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The Byronic Hero is a type of character popularized by the works of Lord Byron, whose protagonists often embodied this archetype (though they did exist before him). Sometimes an Anti-Hero, others an Anti-Villain, or even Just a Villain, Byronic heroes are charismatic characters with strong passions and ideals, but who are nonetheless deeply flawed individuals who may act in ways which are socially reprehensible because he's definitely contrary to his mainstream society.A Byronic hero is on his own side and has his own set of beliefs which he will not bow nor change for anyone.A Byronic hero is a character whose internal conflicts are heavily romanticized and who himself ponders and wrestles with his struggles and beliefs.Some are portrayed with a suggestion of dark crimes or tragedies in their past.More overlapping tropes include Utopia Justifies the Means, which, like a Byronic hero's style, may be immoral or villainous acts in the name of some higher cause which would otherwise be a positive goal.The Lovable Rogue shares the Byronic hero's charisma, likability, and tendency to break the law.Not to be confused with a Classical Anti-Hero, a Tragic Hero or a Tragic Villain.Classical anti-heroes have many flaws but without any violent or sociopathic traits Byronic heroes have.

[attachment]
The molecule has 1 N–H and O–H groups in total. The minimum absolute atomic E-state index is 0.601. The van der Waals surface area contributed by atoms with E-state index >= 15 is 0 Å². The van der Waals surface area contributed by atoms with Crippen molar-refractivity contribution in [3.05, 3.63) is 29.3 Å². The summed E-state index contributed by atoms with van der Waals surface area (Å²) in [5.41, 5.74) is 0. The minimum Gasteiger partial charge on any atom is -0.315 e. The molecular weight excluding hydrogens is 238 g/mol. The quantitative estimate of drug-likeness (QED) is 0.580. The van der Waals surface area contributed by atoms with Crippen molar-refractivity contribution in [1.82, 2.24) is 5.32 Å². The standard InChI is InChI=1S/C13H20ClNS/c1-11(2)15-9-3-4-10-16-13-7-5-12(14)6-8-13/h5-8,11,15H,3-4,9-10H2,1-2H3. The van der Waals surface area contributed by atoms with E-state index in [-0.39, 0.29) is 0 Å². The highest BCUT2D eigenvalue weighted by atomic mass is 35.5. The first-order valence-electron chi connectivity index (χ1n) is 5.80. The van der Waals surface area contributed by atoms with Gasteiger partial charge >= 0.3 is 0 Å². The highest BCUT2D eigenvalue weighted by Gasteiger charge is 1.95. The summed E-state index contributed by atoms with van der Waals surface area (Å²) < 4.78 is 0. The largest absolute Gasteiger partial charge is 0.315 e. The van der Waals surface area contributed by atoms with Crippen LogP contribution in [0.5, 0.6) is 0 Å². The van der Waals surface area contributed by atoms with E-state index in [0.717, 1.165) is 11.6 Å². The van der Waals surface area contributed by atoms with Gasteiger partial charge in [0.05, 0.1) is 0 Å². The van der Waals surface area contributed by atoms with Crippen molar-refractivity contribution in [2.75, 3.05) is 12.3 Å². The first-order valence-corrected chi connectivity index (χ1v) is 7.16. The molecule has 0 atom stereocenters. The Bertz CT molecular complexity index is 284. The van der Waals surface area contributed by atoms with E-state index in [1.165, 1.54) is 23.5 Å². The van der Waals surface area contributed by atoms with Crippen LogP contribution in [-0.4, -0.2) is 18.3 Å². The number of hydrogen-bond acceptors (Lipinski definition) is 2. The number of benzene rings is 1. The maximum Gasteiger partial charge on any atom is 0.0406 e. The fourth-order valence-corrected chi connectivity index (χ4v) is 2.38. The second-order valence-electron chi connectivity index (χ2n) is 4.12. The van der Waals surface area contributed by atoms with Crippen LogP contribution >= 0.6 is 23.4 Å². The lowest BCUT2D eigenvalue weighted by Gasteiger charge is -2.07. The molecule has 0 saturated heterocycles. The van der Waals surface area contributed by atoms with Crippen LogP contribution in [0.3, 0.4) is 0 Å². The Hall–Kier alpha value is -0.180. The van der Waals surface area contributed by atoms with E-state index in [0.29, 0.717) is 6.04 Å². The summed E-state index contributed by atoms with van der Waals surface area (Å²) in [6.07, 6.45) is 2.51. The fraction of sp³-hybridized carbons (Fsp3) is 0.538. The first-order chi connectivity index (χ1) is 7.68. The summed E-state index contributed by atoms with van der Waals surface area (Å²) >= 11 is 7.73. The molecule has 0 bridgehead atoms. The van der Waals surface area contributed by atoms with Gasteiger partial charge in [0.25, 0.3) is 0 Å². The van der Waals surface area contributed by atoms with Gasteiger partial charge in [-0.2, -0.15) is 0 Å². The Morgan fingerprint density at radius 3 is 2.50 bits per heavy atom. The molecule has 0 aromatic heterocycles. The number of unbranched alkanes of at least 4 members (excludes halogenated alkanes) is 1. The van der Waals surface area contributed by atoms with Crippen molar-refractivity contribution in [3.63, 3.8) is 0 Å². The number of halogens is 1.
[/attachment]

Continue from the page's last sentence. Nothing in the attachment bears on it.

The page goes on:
But at other times—and this is Truth in Television more often than not—Alice never succeeds in reforming her beloved, not even if she sacrifices to the point of death.Vampires are often written as this kind of character, as a way to romanticize an otherwise disturbing creature.This is altogether fitting, as Lord Byron himself was the inspiration for one of the first pieces of vampire literature, , by John William Polidori, Byron's personal physician.More often than not the core of most fanfics written by teenage girls putting Draco in Leather Pants for their self-inserts to redeem with the power of like-OMG twu lub.(Or the power of like-OMG good sex—or, more accurately, the power of Ikea Erotica).
Tragic Heroes suffer from a specific sin in particular, which is treated as their Fatal Flaw, and are often well-intentioned or otherwise blameless.